Aisha chose to study at VCUarts Qatar because she always wanted to do something related to art and architecture and, of all the programs available in Qatar, the university’s Interior Design program came the closest. “VCUarts Qatar was a fairly new school and I had heard about it from relatives and friends,” she comments. “My mother was not very encouraging of me studying abroad, so I applied to the school and I got a scholarship from the Ministry of Education (now the Higher Education Institute).”
From the very beginning, Aisha loved the atmosphere at VCUarts Qatar. “I liked the art projects we had to work on during the foundation year, and everybody from the administration to the faculty members seemed very welcoming and friendly,” she says. “I particularly enjoyed the art history classes; it was something new I discovered through VCUarts Qatar and was eye-opening. I had studied history before in high school of course and I loved it, but now it was history and art combined! Both subjects I enjoyed the most.” From that point on, Aisha took almost every art history course that was offered as an elective. Even after graduating in 2005, when Professor Jochen Sokoly offered an introductory course in Islamic Art history the following fall, she just had to come back and enroll for it.
While still a student at VCUarts Qatar, Aisha did an internship with a small interior design firm and, although she says the experience was not bad, it made her realize she needed to rethink her plans for the future. “My interest was already elsewhere, in art and the history of art,” she comments. “And though I enjoyed the design studios and I did very well in them, I enjoyed the reading and writing assignments for the art history and English classes more.” So, after finishing the course with Professor Sokoly, Aisha applied for a job at the Museum of Islamic Art (MIA) which was still undergoing fundamental development in preparation for its opening. “I got a job as a researcher there, which allowed me to work closely with the collections. I loved that!” she says. “I had to write reports for cataloguing and short essays on specific topics related to the objects in the museum.”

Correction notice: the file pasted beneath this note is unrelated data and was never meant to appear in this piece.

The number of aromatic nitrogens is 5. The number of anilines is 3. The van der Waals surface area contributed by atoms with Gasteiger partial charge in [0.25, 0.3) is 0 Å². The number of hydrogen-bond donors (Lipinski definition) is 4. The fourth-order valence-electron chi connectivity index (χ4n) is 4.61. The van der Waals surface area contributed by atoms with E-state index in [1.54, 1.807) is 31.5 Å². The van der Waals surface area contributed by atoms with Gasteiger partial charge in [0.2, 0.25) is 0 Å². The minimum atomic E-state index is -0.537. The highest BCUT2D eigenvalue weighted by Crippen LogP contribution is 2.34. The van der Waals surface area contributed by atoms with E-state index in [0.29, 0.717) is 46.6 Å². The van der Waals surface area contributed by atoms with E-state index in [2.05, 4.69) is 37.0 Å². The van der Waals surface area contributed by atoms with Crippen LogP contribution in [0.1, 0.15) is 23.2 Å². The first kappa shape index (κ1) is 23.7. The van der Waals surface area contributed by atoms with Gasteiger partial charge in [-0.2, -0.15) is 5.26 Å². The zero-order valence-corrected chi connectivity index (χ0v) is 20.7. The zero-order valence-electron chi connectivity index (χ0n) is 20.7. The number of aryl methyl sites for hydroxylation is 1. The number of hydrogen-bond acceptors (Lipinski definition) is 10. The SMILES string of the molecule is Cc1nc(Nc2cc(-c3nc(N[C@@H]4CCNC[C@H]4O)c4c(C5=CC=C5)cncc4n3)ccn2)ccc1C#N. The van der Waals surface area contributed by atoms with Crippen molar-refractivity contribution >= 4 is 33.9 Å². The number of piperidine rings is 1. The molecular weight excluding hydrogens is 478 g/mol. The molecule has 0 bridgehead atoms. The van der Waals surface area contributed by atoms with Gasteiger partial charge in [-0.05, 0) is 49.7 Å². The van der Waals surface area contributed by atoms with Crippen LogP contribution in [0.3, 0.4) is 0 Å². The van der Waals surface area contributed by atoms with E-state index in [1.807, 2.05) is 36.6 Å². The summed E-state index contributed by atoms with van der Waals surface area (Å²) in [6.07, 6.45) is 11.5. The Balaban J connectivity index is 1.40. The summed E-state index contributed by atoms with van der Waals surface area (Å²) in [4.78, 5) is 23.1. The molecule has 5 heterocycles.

Aisha was also involved with a smaller exhibition on Mughal jewelry during the Asian Games in 2006. She helped with researching the pieces that were showcased, writing captions and arranging the objects within the exhibition space. She also enjoyed giving brief tours and short talks about the exhibition, especially to children visiting from the different schools in Qatar.
Prior to the opening, Aisha was responsible for two galleries displaying permanent collections related to Islamic calligraphy, another art form she is passionate about. She collaborated with colleagues and researchers to write captions and wall texts for them. “I also wrote reports on Persian paintings focusing on some of the most beautiful Qajar portraits in the collection,” she recalls. “And I worked on some of the Mughal jewelry, of course!”
In 2008, Aisha wrote some articles related to modern and contemporary Middle Eastern art that were published in the Saudi cultural magazine Almajallah Alarabiya. Shortly after the opening of the MIA, Aisha resigned and joined Qatar Foundation. Within a few months, she received a scholarship to do her Master’s (MA) in History of Art at the School of Oriental and African Studies (SOAS), University of London, for a year. “I came back in October 2010 and since December of that year I have been working at VCUarts Qatar as a teaching assistant in the Liberal Arts and Sciences (LAS) department,” she says.